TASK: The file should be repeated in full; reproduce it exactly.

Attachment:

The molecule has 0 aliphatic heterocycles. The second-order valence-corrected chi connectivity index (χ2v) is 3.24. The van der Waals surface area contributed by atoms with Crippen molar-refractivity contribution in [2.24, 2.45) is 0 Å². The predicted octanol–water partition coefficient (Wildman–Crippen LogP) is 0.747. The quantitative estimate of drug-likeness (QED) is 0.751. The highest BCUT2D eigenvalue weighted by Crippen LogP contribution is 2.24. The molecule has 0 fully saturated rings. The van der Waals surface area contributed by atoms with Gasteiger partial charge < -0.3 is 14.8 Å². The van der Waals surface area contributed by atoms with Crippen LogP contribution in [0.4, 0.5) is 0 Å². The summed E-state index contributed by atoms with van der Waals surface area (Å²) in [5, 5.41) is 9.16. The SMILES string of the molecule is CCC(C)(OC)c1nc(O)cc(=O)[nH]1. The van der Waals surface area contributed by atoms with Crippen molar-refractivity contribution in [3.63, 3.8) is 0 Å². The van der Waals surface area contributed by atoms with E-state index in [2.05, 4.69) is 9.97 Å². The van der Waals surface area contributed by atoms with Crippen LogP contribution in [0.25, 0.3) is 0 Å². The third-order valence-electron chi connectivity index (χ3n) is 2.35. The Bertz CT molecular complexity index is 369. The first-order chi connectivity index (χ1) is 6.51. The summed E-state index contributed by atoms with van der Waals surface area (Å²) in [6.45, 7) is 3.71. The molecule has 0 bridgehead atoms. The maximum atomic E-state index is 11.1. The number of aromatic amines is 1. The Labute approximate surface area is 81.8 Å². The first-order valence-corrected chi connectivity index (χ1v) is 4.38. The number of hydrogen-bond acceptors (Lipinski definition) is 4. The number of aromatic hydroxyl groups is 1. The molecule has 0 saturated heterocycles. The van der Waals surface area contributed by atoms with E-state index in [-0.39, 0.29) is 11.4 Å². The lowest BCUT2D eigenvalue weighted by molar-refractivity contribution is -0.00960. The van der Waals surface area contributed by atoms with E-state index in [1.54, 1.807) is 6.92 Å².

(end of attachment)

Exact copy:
The molecule has 0 aliphatic heterocycles. The second-order valence-corrected chi connectivity index (χ2v) is 3.24. The van der Waals surface area contributed by atoms with Crippen molar-refractivity contribution in [2.24, 2.45) is 0 Å². The predicted octanol–water partition coefficient (Wildman–Crippen LogP) is 0.747. The quantitative estimate of drug-likeness (QED) is 0.751. The highest BCUT2D eigenvalue weighted by Crippen LogP contribution is 2.24. The molecule has 0 fully saturated rings. The van der Waals surface area contributed by atoms with Gasteiger partial charge < -0.3 is 14.8 Å². The van der Waals surface area contributed by atoms with Crippen LogP contribution in [0.4, 0.5) is 0 Å². The summed E-state index contributed by atoms with van der Waals surface area (Å²) in [5, 5.41) is 9.16. The SMILES string of the molecule is CCC(C)(OC)c1nc(O)cc(=O)[nH]1. The van der Waals surface area contributed by atoms with Crippen molar-refractivity contribution in [3.63, 3.8) is 0 Å². The van der Waals surface area contributed by atoms with E-state index in [2.05, 4.69) is 9.97 Å². The van der Waals surface area contributed by atoms with Crippen LogP contribution in [0.25, 0.3) is 0 Å². The third-order valence-electron chi connectivity index (χ3n) is 2.35. The Bertz CT molecular complexity index is 369. The first-order chi connectivity index (χ1) is 6.51. The summed E-state index contributed by atoms with van der Waals surface area (Å²) in [6.45, 7) is 3.71. The molecule has 0 bridgehead atoms. The maximum atomic E-state index is 11.1. The number of aromatic amines is 1. The Labute approximate surface area is 81.8 Å². The first-order valence-corrected chi connectivity index (χ1v) is 4.38. The number of hydrogen-bond acceptors (Lipinski definition) is 4. The number of aromatic hydroxyl groups is 1. The molecule has 0 saturated heterocycles. The van der Waals surface area contributed by atoms with E-state index in [-0.39, 0.29) is 11.4 Å². The lowest BCUT2D eigenvalue weighted by molar-refractivity contribution is -0.00960. The van der Waals surface area contributed by atoms with E-state index in [1.54, 1.807) is 6.92 Å².